The Silent Energy Crisis: Nigeria – going up in smoke
Traditional cooking methods are a health risk, they cause deforestation and climate change, and they are unnecessarily expensive to some of the world’s poorest people.
90 million Nigerians, and almost all public institutions, cook with wood on the traditional “three-stone fire”.
Deadly smoke – Cooking smoke causes 95,300 deaths in Nigeria annually. For those who survive the smoke there are serious health problems. For children born to women who are exposed during pregnancy the risks are low birth weight, impaired mental abilities and birth defects. Nigeria experiences the highest number of smoke-related deaths in Africa; after Malaria and HIV/AIDS it is the biggest killer.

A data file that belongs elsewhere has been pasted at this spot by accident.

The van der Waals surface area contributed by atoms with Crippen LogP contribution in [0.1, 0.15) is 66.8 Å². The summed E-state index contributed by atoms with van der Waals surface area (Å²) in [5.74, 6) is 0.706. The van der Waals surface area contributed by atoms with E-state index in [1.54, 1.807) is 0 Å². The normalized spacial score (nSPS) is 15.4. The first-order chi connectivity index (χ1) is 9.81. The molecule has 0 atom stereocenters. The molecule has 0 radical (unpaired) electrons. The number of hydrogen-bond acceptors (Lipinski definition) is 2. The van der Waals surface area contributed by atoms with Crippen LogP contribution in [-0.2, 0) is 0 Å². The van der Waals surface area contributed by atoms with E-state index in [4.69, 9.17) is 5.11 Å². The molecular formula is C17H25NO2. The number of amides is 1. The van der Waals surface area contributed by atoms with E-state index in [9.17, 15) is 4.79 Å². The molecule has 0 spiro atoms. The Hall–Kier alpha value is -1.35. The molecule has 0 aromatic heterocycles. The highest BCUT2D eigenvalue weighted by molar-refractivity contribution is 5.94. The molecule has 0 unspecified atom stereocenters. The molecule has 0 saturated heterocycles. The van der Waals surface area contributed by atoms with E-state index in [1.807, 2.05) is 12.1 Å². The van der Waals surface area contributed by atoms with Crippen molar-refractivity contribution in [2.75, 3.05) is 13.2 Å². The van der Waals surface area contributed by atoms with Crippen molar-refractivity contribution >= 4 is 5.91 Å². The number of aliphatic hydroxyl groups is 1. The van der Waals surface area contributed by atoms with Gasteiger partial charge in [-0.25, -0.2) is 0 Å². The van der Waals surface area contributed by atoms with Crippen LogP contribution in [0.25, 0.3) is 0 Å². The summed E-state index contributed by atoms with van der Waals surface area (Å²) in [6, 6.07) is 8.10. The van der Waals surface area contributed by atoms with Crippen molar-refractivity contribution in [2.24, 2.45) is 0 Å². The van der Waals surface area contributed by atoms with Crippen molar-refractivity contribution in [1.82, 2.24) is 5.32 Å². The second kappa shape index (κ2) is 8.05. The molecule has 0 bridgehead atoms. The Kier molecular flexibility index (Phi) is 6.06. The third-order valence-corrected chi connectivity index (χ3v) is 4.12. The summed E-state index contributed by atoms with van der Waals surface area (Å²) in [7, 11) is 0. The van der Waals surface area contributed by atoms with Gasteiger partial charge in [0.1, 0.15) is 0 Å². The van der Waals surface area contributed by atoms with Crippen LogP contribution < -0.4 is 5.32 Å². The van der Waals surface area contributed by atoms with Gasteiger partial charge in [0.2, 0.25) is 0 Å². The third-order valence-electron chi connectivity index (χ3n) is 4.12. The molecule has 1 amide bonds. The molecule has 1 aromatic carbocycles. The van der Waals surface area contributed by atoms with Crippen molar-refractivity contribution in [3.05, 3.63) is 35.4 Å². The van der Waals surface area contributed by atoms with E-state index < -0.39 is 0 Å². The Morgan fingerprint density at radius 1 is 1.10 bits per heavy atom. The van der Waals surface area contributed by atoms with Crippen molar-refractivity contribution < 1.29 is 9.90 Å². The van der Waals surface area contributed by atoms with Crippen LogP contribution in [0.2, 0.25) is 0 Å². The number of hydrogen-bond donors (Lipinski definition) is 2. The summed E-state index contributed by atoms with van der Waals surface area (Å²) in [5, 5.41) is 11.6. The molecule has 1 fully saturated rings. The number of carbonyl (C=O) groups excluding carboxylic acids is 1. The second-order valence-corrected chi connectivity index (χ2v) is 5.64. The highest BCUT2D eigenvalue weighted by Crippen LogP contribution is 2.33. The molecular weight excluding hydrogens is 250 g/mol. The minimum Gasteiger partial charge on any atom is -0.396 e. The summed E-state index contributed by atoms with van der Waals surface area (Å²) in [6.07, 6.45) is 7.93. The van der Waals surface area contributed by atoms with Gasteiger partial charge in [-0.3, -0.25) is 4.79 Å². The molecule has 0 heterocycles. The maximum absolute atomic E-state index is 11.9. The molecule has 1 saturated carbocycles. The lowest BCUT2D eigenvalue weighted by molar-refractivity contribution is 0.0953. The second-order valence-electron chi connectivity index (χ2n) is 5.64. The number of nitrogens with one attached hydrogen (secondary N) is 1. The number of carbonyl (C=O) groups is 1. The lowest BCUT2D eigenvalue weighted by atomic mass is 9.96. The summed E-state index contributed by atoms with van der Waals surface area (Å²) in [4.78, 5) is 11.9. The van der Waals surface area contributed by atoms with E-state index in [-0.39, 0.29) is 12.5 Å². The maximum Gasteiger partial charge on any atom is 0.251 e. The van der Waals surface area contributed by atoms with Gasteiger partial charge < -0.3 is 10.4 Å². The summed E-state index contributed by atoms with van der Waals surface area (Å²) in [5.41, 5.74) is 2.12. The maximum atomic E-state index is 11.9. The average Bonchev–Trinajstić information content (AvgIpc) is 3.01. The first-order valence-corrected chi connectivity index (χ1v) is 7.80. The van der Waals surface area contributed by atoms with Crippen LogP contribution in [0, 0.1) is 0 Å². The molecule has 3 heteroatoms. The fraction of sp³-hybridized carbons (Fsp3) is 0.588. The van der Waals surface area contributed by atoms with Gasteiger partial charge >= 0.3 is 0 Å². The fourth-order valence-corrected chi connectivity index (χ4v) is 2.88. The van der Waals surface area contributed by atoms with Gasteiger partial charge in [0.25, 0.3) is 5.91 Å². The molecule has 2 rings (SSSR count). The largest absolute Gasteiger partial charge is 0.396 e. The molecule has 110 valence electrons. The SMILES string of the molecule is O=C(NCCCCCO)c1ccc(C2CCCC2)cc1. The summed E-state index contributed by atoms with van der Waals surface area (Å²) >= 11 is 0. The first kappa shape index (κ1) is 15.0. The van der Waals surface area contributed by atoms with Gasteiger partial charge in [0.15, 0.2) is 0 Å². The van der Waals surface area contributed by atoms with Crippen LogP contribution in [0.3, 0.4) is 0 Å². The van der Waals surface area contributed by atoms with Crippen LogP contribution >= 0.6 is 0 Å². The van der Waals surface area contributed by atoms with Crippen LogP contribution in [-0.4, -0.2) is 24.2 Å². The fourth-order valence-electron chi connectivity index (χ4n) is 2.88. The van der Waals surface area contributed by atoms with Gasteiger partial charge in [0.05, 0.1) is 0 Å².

Poverty – 102 million Nigerians live in poverty, a ¼ of Africa’s extreme poor. The traditional cooking method is expensive, burning up to 90% more wood than is necessary and costing poor families money that could be put to better use on education, health and nutrition.
Climate Crisis – In Nigeria deforestation is happening at an alarming rate; the use of wood as fuel is a major cause. Carbon Dioxide emissions from millions of cooking fires are contributing to greenhouse gases. Desertification, caused in part by deforestation, is contributing to poverty by forcing groups from ancestral lands in search of fertile pastures. This movement of people has resulted in violent ethnic disputes.